The SRA’s lobotomised pursuit of the SQE is an immense discredit to it, and it suggests a regulator which is either too incompetent to realise its failure or too arrogant to admit it. Can we now – please – put a stake in the SQE? (And, ideally, the SRA itself.)

In an attempt to conclude on a positive note: the SRA rightly recognised that law school quality is highly variable, and that this should be addressed. There is a very simple alternative to the SQE, though: centrally-set and assessed LPC exams. This would preserve the best parts of the current system, while providing quality assurance. How about it, SRA?



That 15 year old failed the SQE1 exam. 50% is a fail.

Her mum is also the head of a university law school if I remember correctly. That does make me question that “random” 50%. I’m not suggesting her mum sat it for her BTW…well, let’s hope not!

Fast forward 5 years and we’ll wonder what all the fuss was about.


SRA SQE Snake Oil™️

Brava. BRB bottling some of this up. Any LPC grad without a TC now has a lane to jump into. Why slave away as a paralegal when you can become a personal tutor for some chap who just decided to get into law? Feels like a great opp. Email if you’re keen.



Ulaw and BPP will still pick up their pay packets from major law firms who will keep them as their preferred provider (because change is scary). Any student without a TC would be mad to study at either of these though when BARBRI will keep the whole cost, including exam costs, to 10k and they are the leading exam prep providers for exams of this nature i.e the US bar.


Disappointed lawyer

I am a qualified solicitor and an attorney. The New York Bar costs $700 for foreign attorney. I paid an unnecessary amount for the GLD and LPC. If the SRA are serious about equality and access to the profession they should make it accessible and affordable. This is another example of how little thought the SRA gives to the profession it regulates. I genuinely think there needs to be a massive rethink of how to give people from a variety of backgrounds access to become a lawyer.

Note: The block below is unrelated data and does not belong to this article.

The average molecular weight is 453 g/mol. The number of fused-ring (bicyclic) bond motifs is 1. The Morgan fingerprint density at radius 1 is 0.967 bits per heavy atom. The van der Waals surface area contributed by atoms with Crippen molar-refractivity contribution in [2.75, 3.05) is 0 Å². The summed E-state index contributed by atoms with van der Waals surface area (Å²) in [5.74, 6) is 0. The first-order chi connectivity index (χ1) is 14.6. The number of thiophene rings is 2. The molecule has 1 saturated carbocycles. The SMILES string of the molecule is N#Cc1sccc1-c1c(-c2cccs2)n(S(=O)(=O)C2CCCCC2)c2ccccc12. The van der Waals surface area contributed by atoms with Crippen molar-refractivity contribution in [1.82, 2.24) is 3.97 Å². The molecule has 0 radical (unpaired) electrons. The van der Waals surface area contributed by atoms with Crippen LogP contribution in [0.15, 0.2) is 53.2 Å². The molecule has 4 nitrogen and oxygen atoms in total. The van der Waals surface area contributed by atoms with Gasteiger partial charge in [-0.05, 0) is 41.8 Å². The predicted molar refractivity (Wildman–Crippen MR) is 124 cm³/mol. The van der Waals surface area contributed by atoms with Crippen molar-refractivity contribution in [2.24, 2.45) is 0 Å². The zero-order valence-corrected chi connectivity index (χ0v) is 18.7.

The SQE is substantially based on the QLTS where prep courses cost £1,000-£2,000. The QLTS course providers are likely to control the training market. Candidates will not pay £10,000 to BPP or UoL.


SQE putting the S in shite

Please can the SRA stop using the excuse that this change will positively impact social mobility.

While the current government masters loan doesn’t fund the entire costs of the LPC for those without TCs, it appears counterintuitive to claim this move is better for social mobility. As removing the ability to apply for part governmental funding creates the same funding problem. Young people from low socio economic backgrounds will still have to cough up a lot of money to pay for their course fees, potentially even more under the SQE.

Those students will be at more of a disadvantage too. They will not recieve the same support as those who have connections through mummy and daddy and will also carry the burden of (presumably like I did despite being funded) having to work during the lpc to cover living costs.

If the SRA is keen on improving social mobility, they should regulate the LPC by setting course fees and exams and should offer a bursary and additional support package for students from low socio economic backgrounds. I.e, if your household income is >£25k you recieve X off your fees and you’re offered access to networking events and coaching on skills


Master of Litigation

Genuine question here: Does anyone know and/or have any information on how a FCILEX can cross qualify to become a Solicitor via the SQE? I know the current requirements, but was just interested to see what other people have heard.


Lord Byron FCILEx.

Ive spoken to the SRA and they seem adamant that you would need to do SQE 1+2 regardless of your previous experience or degree subject, which are now seen as entry requirements rather than exemptions. This means you’d have to resit exams in the core legal subjects before you can go to SQE2.

Absolute shocker. For anyone currently on the path to qualification I would urge you to complete the traditional route as quickly as possible. For FILEx practitioners, Cilex have an LPC in partnership with DeMontford which you can complete to cross qualify to solicitor with before the SQE becomes mandatory.



“We need to make our profession more accessible so that intelligent students from disadvantaged socioeconomic backgrounds aren’t excluded. So here’s a £4,000 MCQ exam.”